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Friday, 08 August 2014

Call for Lanarkshire volunteers to help care inspections

Written by The Editorial Team

Parents and carers across Lanarkshire who have experience of childcare are being encouraged to help Scotland’s social care regulator, the Care Inspectorate, improve services for children.

The Care Inspectorate inspects and regulates more than 14,000 care services including childminders, nurseries and other vital services across the country.

And it is looking for people across North and South Lanarkshire who have first-hand experience of using childcare to becoming an inspection volunteer.

That could be experience of using a childminder, playgroup, nursery, crèche or out of school care service.

Inspection volunteers are members of the public who use a care service, have used a care service in the past or care for someone like a family member or friend who has used a care service.

Volunteers help the Inspectorate get the views of people using care services, including parents and carers.

They work closely with the Care Inspectorate’s teams of specialist inspectors and together they help spot where things need to improve, help keep children safe, and ensure that the rights of children receiving childcare are respected and their needs met.

Minister for Children and Young People, Aileen Campbell, said:"Most people will use a care service at some point in their life and we all want to make sure that all such services are performing well.

“We want to give every child in Scotland the best possible start in life and as part of that we are expanding the provision of funded early learning and children and extending it to the most disadvantaged 2-year-olds.

"We have also invested in staff development to support all those working in the sector to excel.

"It is essential that we have a really rigorous inspection regime that identifies any potential issues early and can help drive up standards across the board.

"I am delighted that the Care Inspectorate is involving people who have personal experience of childcare in inspections, as they are best placed to really understand it.

"I strongly encourage more people to get involved, sign up and use their experience to help ensure that care for children and young people across Scotland continues to improve."

Inspection volunteers have a background that means they are well placed to communicate with people who have the same or similar experiences. They can also use their own experiences to add value to inspection.

They spend time with service users and carers during inspections and ensure the views of service users and carers are reflected accurately in inspections.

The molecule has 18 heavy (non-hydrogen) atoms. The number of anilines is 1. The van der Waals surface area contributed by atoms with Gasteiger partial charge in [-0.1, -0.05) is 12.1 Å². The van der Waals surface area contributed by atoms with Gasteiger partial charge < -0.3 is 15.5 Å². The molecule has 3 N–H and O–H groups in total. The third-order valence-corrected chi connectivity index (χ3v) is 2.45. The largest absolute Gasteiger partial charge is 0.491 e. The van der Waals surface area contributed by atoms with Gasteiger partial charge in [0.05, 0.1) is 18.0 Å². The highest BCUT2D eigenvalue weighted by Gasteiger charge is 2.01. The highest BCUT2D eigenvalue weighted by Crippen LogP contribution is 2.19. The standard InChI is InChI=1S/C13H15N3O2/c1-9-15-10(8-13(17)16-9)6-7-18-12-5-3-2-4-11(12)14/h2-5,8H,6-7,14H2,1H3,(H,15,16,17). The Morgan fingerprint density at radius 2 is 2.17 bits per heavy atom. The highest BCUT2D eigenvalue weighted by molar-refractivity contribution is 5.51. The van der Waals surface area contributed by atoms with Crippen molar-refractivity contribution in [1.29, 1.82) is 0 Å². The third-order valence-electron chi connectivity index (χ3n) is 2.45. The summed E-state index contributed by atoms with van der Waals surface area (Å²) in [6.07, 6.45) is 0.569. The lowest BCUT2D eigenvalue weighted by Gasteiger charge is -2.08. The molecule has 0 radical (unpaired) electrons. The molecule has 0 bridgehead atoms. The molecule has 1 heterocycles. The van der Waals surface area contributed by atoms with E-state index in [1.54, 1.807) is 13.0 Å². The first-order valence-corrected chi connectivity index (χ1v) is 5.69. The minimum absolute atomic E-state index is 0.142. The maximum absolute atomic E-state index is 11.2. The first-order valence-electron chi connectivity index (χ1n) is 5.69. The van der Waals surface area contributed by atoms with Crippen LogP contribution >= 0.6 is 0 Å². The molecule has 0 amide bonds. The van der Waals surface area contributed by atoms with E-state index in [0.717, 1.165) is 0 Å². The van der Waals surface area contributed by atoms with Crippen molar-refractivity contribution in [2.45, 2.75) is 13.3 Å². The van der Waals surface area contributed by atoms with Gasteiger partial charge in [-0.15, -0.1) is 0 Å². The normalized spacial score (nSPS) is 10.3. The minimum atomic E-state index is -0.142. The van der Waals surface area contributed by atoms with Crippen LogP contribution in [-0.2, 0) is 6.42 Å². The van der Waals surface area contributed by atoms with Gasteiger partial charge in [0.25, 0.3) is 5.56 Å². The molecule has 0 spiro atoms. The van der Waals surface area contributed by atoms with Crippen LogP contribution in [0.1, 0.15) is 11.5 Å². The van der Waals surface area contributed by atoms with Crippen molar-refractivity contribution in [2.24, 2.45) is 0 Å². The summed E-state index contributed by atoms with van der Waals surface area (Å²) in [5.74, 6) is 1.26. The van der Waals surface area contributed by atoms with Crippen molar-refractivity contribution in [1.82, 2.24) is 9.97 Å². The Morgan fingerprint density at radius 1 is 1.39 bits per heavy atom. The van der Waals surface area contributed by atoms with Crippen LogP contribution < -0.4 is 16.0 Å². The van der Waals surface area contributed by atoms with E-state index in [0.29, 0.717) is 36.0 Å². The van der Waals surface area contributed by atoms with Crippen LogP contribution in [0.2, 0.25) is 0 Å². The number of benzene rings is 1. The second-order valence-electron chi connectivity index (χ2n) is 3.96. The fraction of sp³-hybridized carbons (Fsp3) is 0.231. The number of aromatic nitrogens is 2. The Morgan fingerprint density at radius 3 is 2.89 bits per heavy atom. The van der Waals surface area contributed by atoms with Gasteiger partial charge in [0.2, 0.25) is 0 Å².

Annette Bruton, the Care Inspectorate’s Chief Executive said: “We inspect care and social work services to make sure they are of a high quality and meet the needs of the people who use them.

“We believe we can make care better by working with people who have personal experience of those services.

“Our inspectors are experts by professional training and qualification, but we want experts by experience too.

“We’re looking for people with a personal experience of childcare across North and South Lanarkshire.

"You don’t have to have qualifications – your personal experience gives you a unique insight into care.”

Mum-of-two Lorraine Elliott, from Motherwell signed up to become an inspection volunteer.

Lorraine, 39, said: “My children were in nursery so when I found out about the Care Inspectorate's focus on early years inspection I thought, that’s right up my street.

“I think it’s really good that the Care Inspectorate is there, to know that they’re looking into things, looking out for the quality of care that’s being provided to children.

“It’s good to know it’s not just the job of nurseries, we’ve all got a role to play.

"I’ve had good training to be a volunteer inspector and it was really interesting. I’d say from a personal development point of view it’s really useful and beneficial.

"On an inspection you get to speak to such a range of really lovely people.

“It’s great to feel I’m there to help make sure that services deserve the good grades they get, or that where there’s an issue that it can be rectified.

“I really feel that the inspectors I work with listen to me and that it makes a difference.”